Cooling-Off Rights Clarified

The Supreme Court of Victoria has recently clarified the operation of cooling-off provisions under the Sale of Land Act 1962 and the obligations that exist between vendors and purchasers of recently sold land.


Cooling-off rights


Section 31 of the Act provides purchasers with the right to terminate a contract within three business days of signing, with some notable exceptions, including where:


  • the land was sold at auction (or within 3 days of a publicly advertised auction);

  • the purchaser is a corporate body;

  • the land is primarily used for industrial or commercial purposes;

  • the land is more than 20 hectares and primarily used for farming or a contract; or

  • the vendor and purchaser have previously entered into a contract of sale of land on substantially the same terms;


However, section 31(4) notes that where a purchaser exercises their right to cool off, “the purchaser shall be entitled to the return of all moneys paid by him under that contract except for the sum of $100 or 0.2 per centum of the purchase price (whichever is the greater) which may be retained by the vendor.”


The section deals with ‘the return of all moneys paid.’ A plain reading of this clause suggests that where a purchaser has not yet paid any money (including a deposit), the vendor would not be entitled to retain or demand any amount under section 31(4). However, until recently, this point had not been clarified and vendors may have sought to demand payment from a purchaser despite no deposit having been paid at the time of termination.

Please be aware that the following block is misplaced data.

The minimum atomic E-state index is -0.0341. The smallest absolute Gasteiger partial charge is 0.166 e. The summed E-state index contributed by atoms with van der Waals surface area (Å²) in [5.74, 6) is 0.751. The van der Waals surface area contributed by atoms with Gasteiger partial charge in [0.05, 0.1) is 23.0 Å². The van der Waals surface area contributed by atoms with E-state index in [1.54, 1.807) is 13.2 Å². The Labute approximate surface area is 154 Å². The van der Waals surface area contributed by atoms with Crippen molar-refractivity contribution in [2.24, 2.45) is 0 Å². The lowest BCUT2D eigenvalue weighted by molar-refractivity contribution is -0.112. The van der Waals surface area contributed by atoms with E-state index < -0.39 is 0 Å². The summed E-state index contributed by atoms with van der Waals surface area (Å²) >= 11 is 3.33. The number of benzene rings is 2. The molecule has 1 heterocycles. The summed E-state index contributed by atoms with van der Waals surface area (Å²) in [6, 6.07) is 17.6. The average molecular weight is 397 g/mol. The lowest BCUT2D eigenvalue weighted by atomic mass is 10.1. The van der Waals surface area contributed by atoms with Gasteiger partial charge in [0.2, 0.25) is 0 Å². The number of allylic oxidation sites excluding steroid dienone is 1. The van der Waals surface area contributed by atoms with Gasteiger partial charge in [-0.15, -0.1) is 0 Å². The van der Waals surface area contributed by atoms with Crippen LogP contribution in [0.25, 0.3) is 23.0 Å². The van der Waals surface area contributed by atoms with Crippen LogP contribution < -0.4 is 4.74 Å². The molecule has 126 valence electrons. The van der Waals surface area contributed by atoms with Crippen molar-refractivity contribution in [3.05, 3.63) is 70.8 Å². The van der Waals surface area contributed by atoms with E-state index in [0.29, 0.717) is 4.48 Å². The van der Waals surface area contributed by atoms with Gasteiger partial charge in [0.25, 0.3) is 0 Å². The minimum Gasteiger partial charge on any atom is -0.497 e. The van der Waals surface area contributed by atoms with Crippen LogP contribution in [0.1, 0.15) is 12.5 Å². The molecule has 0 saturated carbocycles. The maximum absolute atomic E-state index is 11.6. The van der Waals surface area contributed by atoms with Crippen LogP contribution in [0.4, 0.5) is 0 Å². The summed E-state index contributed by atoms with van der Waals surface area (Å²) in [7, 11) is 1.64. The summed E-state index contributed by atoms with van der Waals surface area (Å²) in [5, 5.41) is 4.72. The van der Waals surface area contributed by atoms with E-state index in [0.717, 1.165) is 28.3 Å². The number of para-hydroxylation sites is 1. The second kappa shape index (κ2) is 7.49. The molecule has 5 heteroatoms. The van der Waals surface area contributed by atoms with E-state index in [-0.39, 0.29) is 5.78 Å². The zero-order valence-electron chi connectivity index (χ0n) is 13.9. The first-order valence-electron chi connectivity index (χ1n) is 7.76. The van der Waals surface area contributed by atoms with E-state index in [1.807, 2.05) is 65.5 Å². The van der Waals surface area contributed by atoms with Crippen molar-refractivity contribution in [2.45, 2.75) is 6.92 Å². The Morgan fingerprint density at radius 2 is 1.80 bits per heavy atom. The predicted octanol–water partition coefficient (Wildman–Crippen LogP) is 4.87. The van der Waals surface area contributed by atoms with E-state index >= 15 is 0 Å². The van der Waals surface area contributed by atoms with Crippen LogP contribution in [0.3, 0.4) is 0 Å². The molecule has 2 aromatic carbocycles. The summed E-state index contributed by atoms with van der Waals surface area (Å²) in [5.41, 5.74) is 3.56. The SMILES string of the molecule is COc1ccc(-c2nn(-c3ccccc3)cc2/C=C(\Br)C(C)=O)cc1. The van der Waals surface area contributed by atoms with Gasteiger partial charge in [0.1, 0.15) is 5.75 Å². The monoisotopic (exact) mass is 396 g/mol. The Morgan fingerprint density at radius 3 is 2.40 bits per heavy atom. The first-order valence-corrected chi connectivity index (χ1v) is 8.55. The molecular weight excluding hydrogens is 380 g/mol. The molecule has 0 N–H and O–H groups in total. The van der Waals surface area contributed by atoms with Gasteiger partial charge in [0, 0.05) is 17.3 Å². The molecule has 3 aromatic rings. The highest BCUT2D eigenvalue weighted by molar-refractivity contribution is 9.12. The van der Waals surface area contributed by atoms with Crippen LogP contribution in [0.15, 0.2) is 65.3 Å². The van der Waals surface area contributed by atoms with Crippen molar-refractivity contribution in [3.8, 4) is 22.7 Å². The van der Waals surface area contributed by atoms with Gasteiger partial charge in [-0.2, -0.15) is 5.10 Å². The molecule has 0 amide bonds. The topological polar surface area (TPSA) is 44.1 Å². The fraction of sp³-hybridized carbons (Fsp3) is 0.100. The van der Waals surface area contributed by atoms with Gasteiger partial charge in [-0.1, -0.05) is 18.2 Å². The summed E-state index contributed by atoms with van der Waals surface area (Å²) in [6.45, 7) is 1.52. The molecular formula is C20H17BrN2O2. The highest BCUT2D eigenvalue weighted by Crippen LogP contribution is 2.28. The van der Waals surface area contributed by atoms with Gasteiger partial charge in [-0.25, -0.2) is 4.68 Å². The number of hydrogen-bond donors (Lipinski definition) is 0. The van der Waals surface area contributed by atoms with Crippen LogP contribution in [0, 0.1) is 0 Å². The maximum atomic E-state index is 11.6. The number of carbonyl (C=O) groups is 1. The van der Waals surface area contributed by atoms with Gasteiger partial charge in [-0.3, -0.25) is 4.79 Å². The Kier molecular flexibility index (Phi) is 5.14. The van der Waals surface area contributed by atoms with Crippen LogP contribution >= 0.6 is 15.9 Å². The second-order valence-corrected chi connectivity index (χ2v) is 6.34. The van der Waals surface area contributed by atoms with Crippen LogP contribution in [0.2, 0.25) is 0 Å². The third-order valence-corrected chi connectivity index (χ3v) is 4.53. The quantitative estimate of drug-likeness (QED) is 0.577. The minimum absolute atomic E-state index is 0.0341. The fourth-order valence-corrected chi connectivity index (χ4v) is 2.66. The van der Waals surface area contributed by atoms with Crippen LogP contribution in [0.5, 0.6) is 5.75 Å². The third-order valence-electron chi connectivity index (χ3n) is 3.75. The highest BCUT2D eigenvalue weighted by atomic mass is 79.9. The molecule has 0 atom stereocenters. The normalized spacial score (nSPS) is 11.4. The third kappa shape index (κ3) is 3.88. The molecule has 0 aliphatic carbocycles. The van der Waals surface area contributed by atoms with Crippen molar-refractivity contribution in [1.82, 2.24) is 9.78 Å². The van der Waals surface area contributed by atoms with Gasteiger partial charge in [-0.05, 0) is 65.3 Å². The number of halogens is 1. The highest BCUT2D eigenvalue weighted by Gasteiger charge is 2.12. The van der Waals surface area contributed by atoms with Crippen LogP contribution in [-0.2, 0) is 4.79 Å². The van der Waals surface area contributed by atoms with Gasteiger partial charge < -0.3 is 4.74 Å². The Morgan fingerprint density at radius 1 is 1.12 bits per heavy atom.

Leahy v Javni


The ‘plain reading’ interpretation of section 31(4) was recently affirmed by the Supreme Court in the matter of Leahy v Javni [2020] VSC 680. In that matter, the court considered whether a vendor had a right to demand 0.2% of the purchase price where a contract had been validly terminated under section 31 but no deposit had yet been paid. The court made the following relevant judgement:


“s 31(4) applies when a contract has been terminated after the purchaser has paid moneys under the contract to the vendor. It states that all moneys are to be returned to the purchase save for the amount stipulated. No money was paid under the contract, so s 31(4) does not apply. No authority was referred to which supported … reading s 31(4) as if it said ‘all moneys that should have been paid or were promised to be paid by him under the contract’ rather than its actual wording of ‘all moneys paid by him under the contract’. I see no basis for reading s 31(4) as referring to moneys that should have been paid."


As such, vendors will definitively not be able to demand any amounts be retained under section 31(4) unless money has already been paid under the contract.


In Practice


The judgement should serve as a warning for vendors who may be inclined to agree to delayed timeframes for the payment of deposits, rather than having the deposit payable on the day of sale (as is the standard procedure). They should be aware that if the contract is terminated, they will not be able to retain any money where the deposit has not yet been paid. Vendors inclined to grant longer timeframes may alternatively wish to insist on ‘holding deposits’ while awaiting the receipt of the full deposit.


Purchasers should also be aware that they are not obliged to make any payment where they exercise their cooling-off rights before a deposit is paid. They would also be well-advised to exercise any cooling-off rights early and before payment of deposit is made (where possible).



Jack Kelly

Lawyer


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